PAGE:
Don't know much about photo editing (or just don't care to pay for a premium program)? Kodak's EasyShare is a small, free download, whose dead-simple interface lets you organize and edit photos in a snap. However, if you're looking for lots of editing tools--especially fun ones--you're looking at the wrong editor.
Installation and Hardware Requirements
Downloading the initial 1.6MB file to our HP Pavilion dv5t took just 4 seconds, but installing the entire 45MB download file took a little over 12 minutes. In addition to the fact that it's free, the advantage to choosing EasyShare overAdobe Photoshop Elements 7or Corel Paint Shop Pro X2 Ultimate is that its system requirements are more lenient: it requires just 200MB of disk space and a Pentium IV processor with a minimum clock speed of 1.2 GHz (Elements 7 and X2 Ultimate both require 1.5GB hard disk space). On the other hand,Google Picasa 3requires even less space--100MB--and takes only 11 seconds to install.
Like all of the above programs, EasyShare 7.1 works with Windows XP and Vista; Mac users must use Version 6.1. EasyShare also integrates withKodak Gallery, the company's online storage and sharing site (it's optional). During the installation, you'll be prompted to configure or create an account.
Across the board, ease of use has been a trademark of Kodak's products, and EasyShare 7.1 is no exception: it has one of the simpler photo-editing interfaces. Although not as sleek as Google Picasa 3, EasyShare's zen-like white-and-yellow UI takes even less time to master.
Kodak's secret is that everything is task-oriented--and clearly labeled. Running along the left side of the screen is a narrow column of high-level options, including My Collection, Print at Home, Email, Order Prints Online, Creative Projects, and EasyShare center. Across the top are a few more icons: Add Pictures, New Album, Edit, Burn CD/DVD, Slide Show, Tag Pictures, Copy To, and Gallery Upload.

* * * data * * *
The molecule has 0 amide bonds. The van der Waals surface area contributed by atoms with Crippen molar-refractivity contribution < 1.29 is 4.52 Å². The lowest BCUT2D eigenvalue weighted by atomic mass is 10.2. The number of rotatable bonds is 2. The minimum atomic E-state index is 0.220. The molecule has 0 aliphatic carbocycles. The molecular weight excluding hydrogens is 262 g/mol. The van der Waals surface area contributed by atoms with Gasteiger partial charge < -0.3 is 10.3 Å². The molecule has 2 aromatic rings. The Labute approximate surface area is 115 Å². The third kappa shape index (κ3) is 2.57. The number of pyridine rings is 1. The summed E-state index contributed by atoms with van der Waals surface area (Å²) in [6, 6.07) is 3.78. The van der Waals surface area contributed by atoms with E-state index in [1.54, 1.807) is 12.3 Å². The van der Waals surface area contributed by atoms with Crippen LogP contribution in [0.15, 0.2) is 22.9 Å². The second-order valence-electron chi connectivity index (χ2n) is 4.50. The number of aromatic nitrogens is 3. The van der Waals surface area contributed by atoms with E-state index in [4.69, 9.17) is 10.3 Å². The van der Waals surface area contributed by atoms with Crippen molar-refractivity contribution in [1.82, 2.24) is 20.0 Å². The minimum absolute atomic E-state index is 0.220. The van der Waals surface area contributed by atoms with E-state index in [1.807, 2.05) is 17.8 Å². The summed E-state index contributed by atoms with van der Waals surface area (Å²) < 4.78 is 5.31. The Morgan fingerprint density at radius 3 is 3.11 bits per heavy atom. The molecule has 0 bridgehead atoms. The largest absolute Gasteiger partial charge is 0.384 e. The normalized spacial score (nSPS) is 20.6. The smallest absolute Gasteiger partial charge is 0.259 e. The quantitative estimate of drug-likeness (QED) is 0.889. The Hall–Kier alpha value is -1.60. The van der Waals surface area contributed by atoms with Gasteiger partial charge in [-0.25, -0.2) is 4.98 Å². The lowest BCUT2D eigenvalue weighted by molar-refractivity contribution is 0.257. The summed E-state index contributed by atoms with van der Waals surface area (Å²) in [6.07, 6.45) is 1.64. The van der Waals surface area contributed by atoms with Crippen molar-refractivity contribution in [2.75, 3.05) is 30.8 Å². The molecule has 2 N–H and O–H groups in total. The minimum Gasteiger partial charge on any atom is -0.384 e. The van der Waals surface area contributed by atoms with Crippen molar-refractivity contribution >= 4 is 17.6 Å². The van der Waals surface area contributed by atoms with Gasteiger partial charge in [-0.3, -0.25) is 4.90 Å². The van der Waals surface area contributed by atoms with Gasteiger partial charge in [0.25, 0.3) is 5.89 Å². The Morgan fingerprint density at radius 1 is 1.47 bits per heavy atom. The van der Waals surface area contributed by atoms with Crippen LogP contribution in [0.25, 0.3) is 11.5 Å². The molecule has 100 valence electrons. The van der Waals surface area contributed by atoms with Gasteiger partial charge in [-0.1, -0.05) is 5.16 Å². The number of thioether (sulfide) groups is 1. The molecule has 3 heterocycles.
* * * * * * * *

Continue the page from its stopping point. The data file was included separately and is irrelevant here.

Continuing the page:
There you have it: at a glance, users know exactly what EasyShare can do. That's in stark contrast to Photoshop Elements 7, which not only has more features, some of which are buried, but represents them with small icons, whose meaning often isn't obvious until you roll over them with your cursor.
EasyShare draws a distinction between albums saved on the hard drive and those stored online in Kodak Gallery. As with other programs, a sliding scale lets you change the size of the thumbnails. Using the Sort tab at the top, users can arrange photos by caption, date added, date modified, date taken, format, size, or favorites/star rating. If you've used another program to give a photos star ratings, EasyShare can import them. There's also an icon allowing users to mark a photo as a favorite (that is, award it five stars) with one click.
When you double-click on a photo, you can write a caption in the space provided. Later, when you search for photos you can use any word in the caption as a search term. Users can also add tags by clicking the Tag Pictures icon, one of several lining the top of the screen. This is ideal for when you don't think a picture warrants a caption but you still want to be able to find it quickly.